Work of Dogs
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A Nose for Nature


Several recent graduates were rescue dogs. They need not be spayed or neutered, though Shimek advocates sterilization. A series of tests is used to check for suitability for the work. “We want endurance and hunting drive,” she says, along with sociability and trainability. One test involves throwing a ball in a field or hiding balls in trees and seeing how long the dog will search for it. Highly focused canines do best.

As every trainer knows, shelters are filled with dogs with such intense drive; in fact, that drive is one of the reasons people abandon or relinquish their dogs.

Rusty and Jin are perfect examples. Rusty, a neutered male Lab mix who works in California’s El Dorado, Amador and Alpine counties, was once a shelter dog. When Warden Erick Elliot adopted him, he was uncontrollable. It’s hard to imagine that earlier dog in the energetic bounce of the happy animal with the toy in his mouth who circles Elliot, or fearlessly scales a set of metal stairs at Shimek’s canine playground. All he needed was someone to believe in and guide him. In the field, Rusty has located deer and bear carcasses, enabling Elliot to pinpoint exact kill sites.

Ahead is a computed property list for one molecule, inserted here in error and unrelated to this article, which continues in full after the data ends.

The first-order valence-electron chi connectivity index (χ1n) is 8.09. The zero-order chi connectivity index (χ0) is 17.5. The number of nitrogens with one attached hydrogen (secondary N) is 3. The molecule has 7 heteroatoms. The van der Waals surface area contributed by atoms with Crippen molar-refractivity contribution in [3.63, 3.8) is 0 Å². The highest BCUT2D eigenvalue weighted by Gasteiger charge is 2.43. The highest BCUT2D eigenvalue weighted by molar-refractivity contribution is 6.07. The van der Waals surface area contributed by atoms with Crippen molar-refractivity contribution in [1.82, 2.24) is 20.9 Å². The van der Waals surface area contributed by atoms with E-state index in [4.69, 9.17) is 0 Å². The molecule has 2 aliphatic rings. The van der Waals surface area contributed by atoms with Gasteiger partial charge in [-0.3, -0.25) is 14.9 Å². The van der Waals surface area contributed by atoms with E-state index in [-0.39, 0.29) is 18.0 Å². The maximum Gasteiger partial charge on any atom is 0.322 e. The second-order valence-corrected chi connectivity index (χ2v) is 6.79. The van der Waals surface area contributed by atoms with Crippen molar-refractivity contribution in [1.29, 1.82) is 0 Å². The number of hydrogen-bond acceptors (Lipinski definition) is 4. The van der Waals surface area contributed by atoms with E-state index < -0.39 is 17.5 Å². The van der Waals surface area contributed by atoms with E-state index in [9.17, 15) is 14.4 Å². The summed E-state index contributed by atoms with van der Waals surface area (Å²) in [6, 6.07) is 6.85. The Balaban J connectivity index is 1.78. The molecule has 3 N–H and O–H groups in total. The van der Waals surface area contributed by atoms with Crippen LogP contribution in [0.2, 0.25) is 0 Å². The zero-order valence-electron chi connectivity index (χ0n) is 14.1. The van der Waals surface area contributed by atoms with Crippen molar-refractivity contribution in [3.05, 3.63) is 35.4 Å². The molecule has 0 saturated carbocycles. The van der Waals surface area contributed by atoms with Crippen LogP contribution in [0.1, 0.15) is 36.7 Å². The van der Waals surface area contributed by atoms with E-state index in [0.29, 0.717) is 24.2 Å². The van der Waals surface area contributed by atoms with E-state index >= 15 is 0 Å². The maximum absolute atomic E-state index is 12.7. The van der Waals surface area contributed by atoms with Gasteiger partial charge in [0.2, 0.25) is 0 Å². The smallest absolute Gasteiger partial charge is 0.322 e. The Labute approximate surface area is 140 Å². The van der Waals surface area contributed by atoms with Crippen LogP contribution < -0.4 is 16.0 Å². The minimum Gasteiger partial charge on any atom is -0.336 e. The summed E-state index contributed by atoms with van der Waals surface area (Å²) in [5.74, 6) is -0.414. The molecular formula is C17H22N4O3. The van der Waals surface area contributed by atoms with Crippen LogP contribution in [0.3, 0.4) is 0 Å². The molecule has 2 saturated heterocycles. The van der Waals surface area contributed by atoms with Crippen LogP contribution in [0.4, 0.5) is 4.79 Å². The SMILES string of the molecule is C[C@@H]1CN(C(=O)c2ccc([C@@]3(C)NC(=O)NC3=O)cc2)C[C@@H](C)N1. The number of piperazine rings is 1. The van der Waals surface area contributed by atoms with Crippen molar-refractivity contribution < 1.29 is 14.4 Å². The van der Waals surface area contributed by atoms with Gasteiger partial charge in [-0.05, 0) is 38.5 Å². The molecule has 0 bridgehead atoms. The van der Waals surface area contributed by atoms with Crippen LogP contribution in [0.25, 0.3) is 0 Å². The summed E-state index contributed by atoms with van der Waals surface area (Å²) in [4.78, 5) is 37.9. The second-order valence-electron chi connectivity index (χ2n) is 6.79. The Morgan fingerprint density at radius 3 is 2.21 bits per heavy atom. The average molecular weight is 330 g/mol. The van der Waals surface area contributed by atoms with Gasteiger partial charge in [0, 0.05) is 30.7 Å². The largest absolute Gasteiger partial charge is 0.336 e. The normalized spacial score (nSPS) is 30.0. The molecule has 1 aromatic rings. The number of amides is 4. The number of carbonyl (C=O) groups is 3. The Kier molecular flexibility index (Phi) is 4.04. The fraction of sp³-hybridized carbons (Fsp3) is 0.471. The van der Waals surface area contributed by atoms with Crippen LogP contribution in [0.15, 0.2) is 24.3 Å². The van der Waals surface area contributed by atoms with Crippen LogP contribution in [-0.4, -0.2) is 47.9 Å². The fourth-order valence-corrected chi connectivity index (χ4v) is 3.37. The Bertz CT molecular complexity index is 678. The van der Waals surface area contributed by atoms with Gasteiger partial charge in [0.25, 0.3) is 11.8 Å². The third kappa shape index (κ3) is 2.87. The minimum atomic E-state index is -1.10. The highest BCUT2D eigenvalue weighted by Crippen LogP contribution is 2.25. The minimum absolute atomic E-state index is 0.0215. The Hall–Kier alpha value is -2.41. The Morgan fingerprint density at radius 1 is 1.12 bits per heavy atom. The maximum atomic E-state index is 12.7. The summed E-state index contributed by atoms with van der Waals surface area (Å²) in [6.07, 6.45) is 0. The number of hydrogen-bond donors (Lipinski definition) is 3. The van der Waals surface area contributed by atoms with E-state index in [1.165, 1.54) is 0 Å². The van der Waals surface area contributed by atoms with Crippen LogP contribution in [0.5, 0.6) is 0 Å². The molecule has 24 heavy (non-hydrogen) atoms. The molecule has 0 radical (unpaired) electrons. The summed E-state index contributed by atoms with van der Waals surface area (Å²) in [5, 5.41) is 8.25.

When Shimek says, “It’s the dogs themselves who have taught me the most,” the first to come to mind is a female named Jin. “The worst dog I ever had the privilege of working with became one of the best detection dogs,” she says.

Jin had been through three homes in her first year of life, and wasn’t house trained. Plucked from a shelter by another warden, who brought her to Shimek, Jin taught Shimek valuable lessons. Such as: “dogs should never be punished for anything they do out of fear.” To rehabilitate her, Shimek had to essentially step back in time and begin working with her at the most basic level.

The first task was simply saving the emaciated creature. “When I got her, she was almost dead,” Shimek recalls. It took eight months to straighten out her digestive system. As gaunt as she was in 2008, Jin fought a leash (which she seemed to regard as a monster attached to her neck), jumped on everyone and barked constantly. One year and 15 pounds later, Jin passed her first detection test and now works in San Joaquin and Calaveras counties, with a handler who adores her.

As forces like climate change and habitat loss reshape the nation's wildlands, the job of Fish and Game dogs will continue to evolve. Scientists are exploring ways to tap their talents to meet the challenge, because each dog, regardless of their particular abilities or the obstacles they've overcome to pass the academy, comes equipped with a valuable natural resource. That is, a nose for nature.



Sheila Pell is a journalist and contributor to The Bark.

Photographs by Derek Pell

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